Here is a photograph of the Starman Team, taken at the time of our first meeting in October 2001. We are, left to right, Jon Cooper, Mike Dodd, and David Baumann. Nearly ten years have passed since that photograph was taken!

 

4. What did, and do you, use for inspiration while plotting the series?

Jon, who is our plotter, can answer this best: "I have absolutely no idea. The ideas just come. I'm going along, minding my own business, and then something catches my eye and pow--an idea springs forth. They come from all kinds of places. The Runaway Asteroid was the natural outgrowth of Assault on Mars. Journey to the Tenth Planet came from an idea David had early on. Descent Into Europa came from an early proposed list of titles that we drew up; I just made a story to wrap around the title. The Lost Race of Mars was inspired by Bob Janoe, the prisoner to whom the book is dedicated. The Lost Tomorrow was inspired by the movie, 'It's a Wonderful Life'. Doomsday Horizon was inspired by the ending of a Three Stooges movie. There's no real rhyme or reason to it--the ideas just come, and then boom--there they are."

My creative part comes in fleshing out the plot summary and ideas into a smoothly-flowing tale. I put in a lot of material that comes from my experience as a martial arts instructor and, even more, as an Episcopal priest who's done a lot of counseling and general interacting with people in various stages of life. When I write the text from Jon's summary, I sift through the characters' motives, ways of thinking and reasoning, how they react to situations--their dreams, hopes, disappointments, and so forth--and put these things into the characterizations as the plot unrolls. Most, if not all, of the major and even minor characters are based either on real people or on amalgamations of personalities--including my own.

 

5. Were you satisfied with your initial output for Assault on Mars? Why or why not?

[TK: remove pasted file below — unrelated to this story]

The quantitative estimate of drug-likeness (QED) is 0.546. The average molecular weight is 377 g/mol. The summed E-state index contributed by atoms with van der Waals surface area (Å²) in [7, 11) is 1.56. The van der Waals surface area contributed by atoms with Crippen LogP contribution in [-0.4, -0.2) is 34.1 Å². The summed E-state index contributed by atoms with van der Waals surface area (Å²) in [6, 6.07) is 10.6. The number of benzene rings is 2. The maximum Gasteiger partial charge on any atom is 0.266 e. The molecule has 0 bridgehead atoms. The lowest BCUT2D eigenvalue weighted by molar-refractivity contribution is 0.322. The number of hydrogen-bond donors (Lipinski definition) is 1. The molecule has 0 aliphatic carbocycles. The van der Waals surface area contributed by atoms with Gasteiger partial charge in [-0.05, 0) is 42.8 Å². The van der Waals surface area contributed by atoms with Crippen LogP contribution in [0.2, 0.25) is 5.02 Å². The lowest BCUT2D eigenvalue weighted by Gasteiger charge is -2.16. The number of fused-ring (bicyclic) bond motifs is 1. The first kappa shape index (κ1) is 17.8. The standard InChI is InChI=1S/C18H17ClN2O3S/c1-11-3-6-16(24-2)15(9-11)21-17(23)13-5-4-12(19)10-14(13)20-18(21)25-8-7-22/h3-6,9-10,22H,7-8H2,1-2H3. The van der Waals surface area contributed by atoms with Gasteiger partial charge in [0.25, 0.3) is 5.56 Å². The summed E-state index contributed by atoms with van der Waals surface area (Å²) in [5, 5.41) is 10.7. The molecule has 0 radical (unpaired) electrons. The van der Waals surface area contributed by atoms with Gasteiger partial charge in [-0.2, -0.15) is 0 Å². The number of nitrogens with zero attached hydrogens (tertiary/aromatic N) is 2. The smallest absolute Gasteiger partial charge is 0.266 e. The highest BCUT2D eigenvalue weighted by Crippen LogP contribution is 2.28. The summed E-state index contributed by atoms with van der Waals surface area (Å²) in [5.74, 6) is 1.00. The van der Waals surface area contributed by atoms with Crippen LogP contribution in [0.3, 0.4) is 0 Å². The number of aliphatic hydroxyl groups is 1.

When we were ready to print up our first effort, we pondered how many books to make. We wondered if 20 would be enough, or even too many. In our most enthusiastic moments we speculated that maybe even 200 would sell. Finally, Fred Woodworth--a series book maven, printer, and personal friend of mine--offered to do the printing and start the binding process. He suggested that we make 500 copies. He said that printing that many was not much more difficult than printing 200, and we could always recycle what didn't sell. With a gulp, we agreed. He hand-bound the first 92 copies, and I did all the rest--eventually with the help of a group of friends.

So in July 2000, Assault On Mars, the first volume of the Starman series, was offered to the public. We publicized it through various series book websites and message boards. We were stunned when we had 100 orders in the first two weeks. Its first readers acclaimed it with fervor beyond our brightest hopes. Great as this response was, it also created a problem. Since these books were hardbound by hand, producing them was enormously labor-intensive. For the next two years, except for a huge lull after the terrorist attacks, orders came in faster than we could fill them. Income from sales made it possible for us to self-publish the rest of the books.
 

Here is what the cover of that first book looked like:

Assault On Mars

 

Once we'd written six books, developed a dependable fan base, and gained a lot of experience, the three of us looked back and felt that Assault On Mars was rather amateurish. Even though our fans liked it a lot, of the six books no readers named Assault On Mars as their favorite in the series. By the fall of 2003, we knew we could do better. It was important to us to try since, no matter how much a reader might like the later books, the first book is always the first one he'll read. We wanted what we called "a second chance to make a first impression". In the fall of 2003, we decided to revise and upgrade our first story, both to bring its quality up to the level of the other volumes as well as to update it in the light of events that had emerged as the saga had developed in the later books. It only took me a month to make the revisions. The story was retitled Mutiny On Mars, and replaced the first book. Mutiny On Mars was the first working title that Jon and Mike had for the book even before I contacted them, so when we reworked the first book we restored its first title. Plot changes made the new title appropriate.